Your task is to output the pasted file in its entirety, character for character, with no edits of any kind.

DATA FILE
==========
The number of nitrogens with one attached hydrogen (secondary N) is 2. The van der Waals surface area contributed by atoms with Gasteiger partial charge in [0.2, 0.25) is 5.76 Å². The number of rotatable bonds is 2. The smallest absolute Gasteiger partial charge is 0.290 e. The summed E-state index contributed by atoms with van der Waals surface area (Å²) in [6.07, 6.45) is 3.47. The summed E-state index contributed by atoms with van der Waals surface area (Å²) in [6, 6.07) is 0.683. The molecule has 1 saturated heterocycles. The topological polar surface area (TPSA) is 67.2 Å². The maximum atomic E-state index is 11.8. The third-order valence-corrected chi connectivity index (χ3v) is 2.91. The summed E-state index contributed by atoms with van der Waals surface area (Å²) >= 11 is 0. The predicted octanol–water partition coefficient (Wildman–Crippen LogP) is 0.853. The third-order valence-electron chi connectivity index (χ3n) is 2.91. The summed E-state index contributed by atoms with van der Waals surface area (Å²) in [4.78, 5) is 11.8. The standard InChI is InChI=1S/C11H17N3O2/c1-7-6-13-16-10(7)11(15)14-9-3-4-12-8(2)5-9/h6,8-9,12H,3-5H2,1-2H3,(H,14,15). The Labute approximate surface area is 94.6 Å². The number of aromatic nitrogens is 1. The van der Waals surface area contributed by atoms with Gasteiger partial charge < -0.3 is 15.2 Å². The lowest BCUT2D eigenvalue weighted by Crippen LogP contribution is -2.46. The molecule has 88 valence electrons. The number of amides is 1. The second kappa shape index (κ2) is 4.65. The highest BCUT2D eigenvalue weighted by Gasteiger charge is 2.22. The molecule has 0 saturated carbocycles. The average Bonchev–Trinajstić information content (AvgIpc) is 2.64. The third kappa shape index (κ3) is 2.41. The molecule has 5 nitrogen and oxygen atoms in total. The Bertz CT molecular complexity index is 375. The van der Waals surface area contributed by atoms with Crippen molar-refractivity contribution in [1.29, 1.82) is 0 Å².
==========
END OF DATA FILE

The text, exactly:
The number of nitrogens with one attached hydrogen (secondary N) is 2. The van der Waals surface area contributed by atoms with Gasteiger partial charge in [0.2, 0.25) is 5.76 Å². The number of rotatable bonds is 2. The smallest absolute Gasteiger partial charge is 0.290 e. The summed E-state index contributed by atoms with van der Waals surface area (Å²) in [6.07, 6.45) is 3.47. The summed E-state index contributed by atoms with van der Waals surface area (Å²) in [6, 6.07) is 0.683. The molecule has 1 saturated heterocycles. The topological polar surface area (TPSA) is 67.2 Å². The maximum atomic E-state index is 11.8. The third-order valence-corrected chi connectivity index (χ3v) is 2.91. The summed E-state index contributed by atoms with van der Waals surface area (Å²) >= 11 is 0. The predicted octanol–water partition coefficient (Wildman–Crippen LogP) is 0.853. The third-order valence-electron chi connectivity index (χ3n) is 2.91. The summed E-state index contributed by atoms with van der Waals surface area (Å²) in [4.78, 5) is 11.8. The standard InChI is InChI=1S/C11H17N3O2/c1-7-6-13-16-10(7)11(15)14-9-3-4-12-8(2)5-9/h6,8-9,12H,3-5H2,1-2H3,(H,14,15). The Labute approximate surface area is 94.6 Å². The number of aromatic nitrogens is 1. The van der Waals surface area contributed by atoms with Gasteiger partial charge < -0.3 is 15.2 Å². The lowest BCUT2D eigenvalue weighted by Crippen LogP contribution is -2.46. The molecule has 88 valence electrons. The number of amides is 1. The second kappa shape index (κ2) is 4.65. The highest BCUT2D eigenvalue weighted by Gasteiger charge is 2.22. The molecule has 0 saturated carbocycles. The average Bonchev–Trinajstić information content (AvgIpc) is 2.64. The third kappa shape index (κ3) is 2.41. The molecule has 5 nitrogen and oxygen atoms in total. The Bertz CT molecular complexity index is 375. The van der Waals surface area contributed by atoms with Crippen molar-refractivity contribution in [1.29, 1.82) is 0 Å².